A U.S. judge ordered a former Ukrainian prime minister on Friday to pay nearly $19.5 million to a Ukrainian businessman who said the politician demanded cash and half ownership of his firm in exchange for favored treatment, according to Reuters.

Pavlo Lazarenko, who served as Ukraine`s prime minister from 1996 to 1997, was convicted in U.S. federal court in 2004 of using his position to extort millions of dollars from his country and then launder it through California banks.

The indictment in the complicated and slow-moving case came down in 2000.

During the trial businessman Peter Kiritchenko testified that he gave Lazarenko tens of millions of dollars and ownership of half of a company to help expand his firm.

"I agreed to give him 50 percent of the profit and 50 percent of the company. I didn`t see any other way to develop the company," Kiritchenko testified in 2004.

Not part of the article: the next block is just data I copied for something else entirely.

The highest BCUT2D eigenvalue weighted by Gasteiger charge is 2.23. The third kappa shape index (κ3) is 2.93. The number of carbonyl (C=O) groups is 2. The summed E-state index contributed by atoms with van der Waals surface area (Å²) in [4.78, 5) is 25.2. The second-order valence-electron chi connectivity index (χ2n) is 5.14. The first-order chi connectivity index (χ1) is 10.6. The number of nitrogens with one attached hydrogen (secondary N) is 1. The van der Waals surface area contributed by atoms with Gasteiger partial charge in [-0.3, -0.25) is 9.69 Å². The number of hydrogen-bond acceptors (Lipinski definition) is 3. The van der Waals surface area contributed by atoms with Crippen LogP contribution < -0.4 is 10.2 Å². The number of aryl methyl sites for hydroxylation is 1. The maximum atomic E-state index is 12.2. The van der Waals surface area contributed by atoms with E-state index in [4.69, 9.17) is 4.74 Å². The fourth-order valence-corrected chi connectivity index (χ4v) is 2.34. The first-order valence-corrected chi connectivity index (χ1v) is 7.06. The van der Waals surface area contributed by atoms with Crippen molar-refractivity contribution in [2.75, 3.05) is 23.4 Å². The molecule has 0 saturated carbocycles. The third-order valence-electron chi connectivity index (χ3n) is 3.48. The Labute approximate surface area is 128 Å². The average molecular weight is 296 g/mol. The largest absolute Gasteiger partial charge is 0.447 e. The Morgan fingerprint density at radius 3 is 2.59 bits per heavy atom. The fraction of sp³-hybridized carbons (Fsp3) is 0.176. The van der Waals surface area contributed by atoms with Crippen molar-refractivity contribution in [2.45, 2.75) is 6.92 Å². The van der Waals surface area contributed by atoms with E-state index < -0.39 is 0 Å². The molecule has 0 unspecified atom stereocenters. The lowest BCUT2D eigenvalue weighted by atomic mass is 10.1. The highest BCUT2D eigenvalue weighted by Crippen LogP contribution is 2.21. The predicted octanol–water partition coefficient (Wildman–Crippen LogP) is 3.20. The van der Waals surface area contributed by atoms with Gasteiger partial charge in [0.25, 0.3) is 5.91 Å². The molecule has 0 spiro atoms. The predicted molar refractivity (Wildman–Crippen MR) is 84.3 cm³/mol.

He later asked for a court order for Lazarenko to give back the money, and on Friday U.S. District Judge Martin Jenkins agreed the former prime minister should return it.

"The record supports his request for $19,473,309.00, based upon his submission of specific and credible evidence," Jenkins wrote in his order.

Lazarenko, the first foreign leader to be convicted in a U.S. court since Panamanian leader Manuel Noriega in 1992, was sentenced in 2006 to 108 months in prison.

He is in home confinement in California pending a federal appeals court review of his conviction.